"Shifting away from a fossil fuel-based economy to a hydrogen economy would be a great environmental and technological achievement," says Chris Mahoney, UPS senior vice president of global transportation services. UPS plans to continue applying this technology in hopes that in the near future, it can deploy zero-emission engines across its fleet of 88,000 vehicles.
In May 2003, UPS, the U.S. Environmental Protection Agency (EPA) and automaker DaimlerChrysler announced a collaborative project to advance the state of hydrogen fuel cells. Starting in March 2004, DaimlerChrysler provided an "F-Cell," a fuel cell-powered Mercedes-Benz A-Class car, which UPS modified for early-morning package deliveries in southeastern Michigan. The car is fueled daily at the EPA's hydrogen fueling station at its National Emissions Testing Laboratory in Ann Arbor.
DaimlerChrysler and UPS concurrently began testing a medium-duty vehicle in Germany. The new fuel cell-powered Dodge Sprinters were built in part on information gathered during these road tests.
"Our two test programs showed the on-road reliability of fuel cell vehicles is excellent, equivalent to our current fleet," says Mahoney. "But what's truly exciting is how fast the technology is progressing."
According to DaimlerChrysler, compared to the first Sprinter, the new fuel cell Sprinters feature a 20% increase in powertrain efficiency; a 40% increase in range to 155 miles, and a 45% increase in peak engine power. They now have similar acceleration as a gas- or diesel-powered UPS vehicle.
The fuel cell-powered vehicles will feature special graphics on the sides that feature concentric circles rippling outwards, representing water. Fuel cell technology works by converting chemical energy -- in this case, hydrogen reacting with oxygen -- into electricity without combustion. The reaction produces water vapor and heat as the only byproducts.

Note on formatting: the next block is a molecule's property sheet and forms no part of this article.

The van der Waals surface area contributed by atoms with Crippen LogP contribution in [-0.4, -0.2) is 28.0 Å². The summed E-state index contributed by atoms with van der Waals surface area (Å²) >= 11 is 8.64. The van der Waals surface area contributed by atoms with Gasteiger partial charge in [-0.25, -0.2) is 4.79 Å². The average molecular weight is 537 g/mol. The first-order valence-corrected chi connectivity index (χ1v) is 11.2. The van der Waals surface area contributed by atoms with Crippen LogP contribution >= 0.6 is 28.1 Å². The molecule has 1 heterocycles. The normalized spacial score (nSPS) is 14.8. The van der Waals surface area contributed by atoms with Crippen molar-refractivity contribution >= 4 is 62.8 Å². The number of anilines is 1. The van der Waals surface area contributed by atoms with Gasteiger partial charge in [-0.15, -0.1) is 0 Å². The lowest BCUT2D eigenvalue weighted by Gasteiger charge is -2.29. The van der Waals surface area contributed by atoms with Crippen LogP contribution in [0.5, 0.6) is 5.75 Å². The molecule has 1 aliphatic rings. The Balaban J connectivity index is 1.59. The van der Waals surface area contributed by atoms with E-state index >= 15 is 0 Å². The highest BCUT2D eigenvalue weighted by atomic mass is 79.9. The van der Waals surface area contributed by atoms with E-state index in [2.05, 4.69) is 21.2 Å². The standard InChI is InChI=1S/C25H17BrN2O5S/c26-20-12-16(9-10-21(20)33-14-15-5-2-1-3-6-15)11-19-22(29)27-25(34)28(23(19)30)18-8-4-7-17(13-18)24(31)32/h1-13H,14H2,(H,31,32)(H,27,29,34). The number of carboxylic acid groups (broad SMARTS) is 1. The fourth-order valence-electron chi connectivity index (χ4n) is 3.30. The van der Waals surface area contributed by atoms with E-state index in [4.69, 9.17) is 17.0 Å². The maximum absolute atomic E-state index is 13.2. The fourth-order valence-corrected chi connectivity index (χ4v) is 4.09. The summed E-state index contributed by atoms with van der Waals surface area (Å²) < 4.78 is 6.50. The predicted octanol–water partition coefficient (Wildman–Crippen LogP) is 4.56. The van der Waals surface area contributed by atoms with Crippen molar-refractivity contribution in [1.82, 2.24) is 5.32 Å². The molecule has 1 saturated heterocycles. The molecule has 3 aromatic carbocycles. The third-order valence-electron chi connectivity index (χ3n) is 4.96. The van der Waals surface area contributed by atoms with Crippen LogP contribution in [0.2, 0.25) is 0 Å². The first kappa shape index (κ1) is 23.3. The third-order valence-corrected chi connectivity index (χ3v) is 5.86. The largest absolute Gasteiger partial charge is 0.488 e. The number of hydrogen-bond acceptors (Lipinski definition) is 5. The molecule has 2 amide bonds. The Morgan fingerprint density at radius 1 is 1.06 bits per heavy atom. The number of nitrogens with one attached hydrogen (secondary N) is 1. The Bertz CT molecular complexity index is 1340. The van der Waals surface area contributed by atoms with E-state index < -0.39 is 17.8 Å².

Mahoney adds UPS is excited by the prospect of a significant reduction in maintenance expenses since the drive train will last longer than a gas or diesel engine. The vehicles in their new configuration also offer a 10% increase in cargo capacity compared to the diesel-powered Sprinters now in use by UPS, and the fuel cell technology eliminates the need to house an engine in the front of the vehicle, making it easier to explore new automotive designs, he notes.
One of the remaining hurdles is the need for more hydrogen refueling stations, Mahoney says. "While it's still more expensive to manufacture a fuel cell vehicle, DaimlerChrysler is working hard to perfect the technology and lower those costs. The refueling infrastructure is the next critical need," Mahoney says. "Only by making hydrogen as broadly available as gasoline or diesel can passenger cars and fleets truly reap the environmental and economic benefits."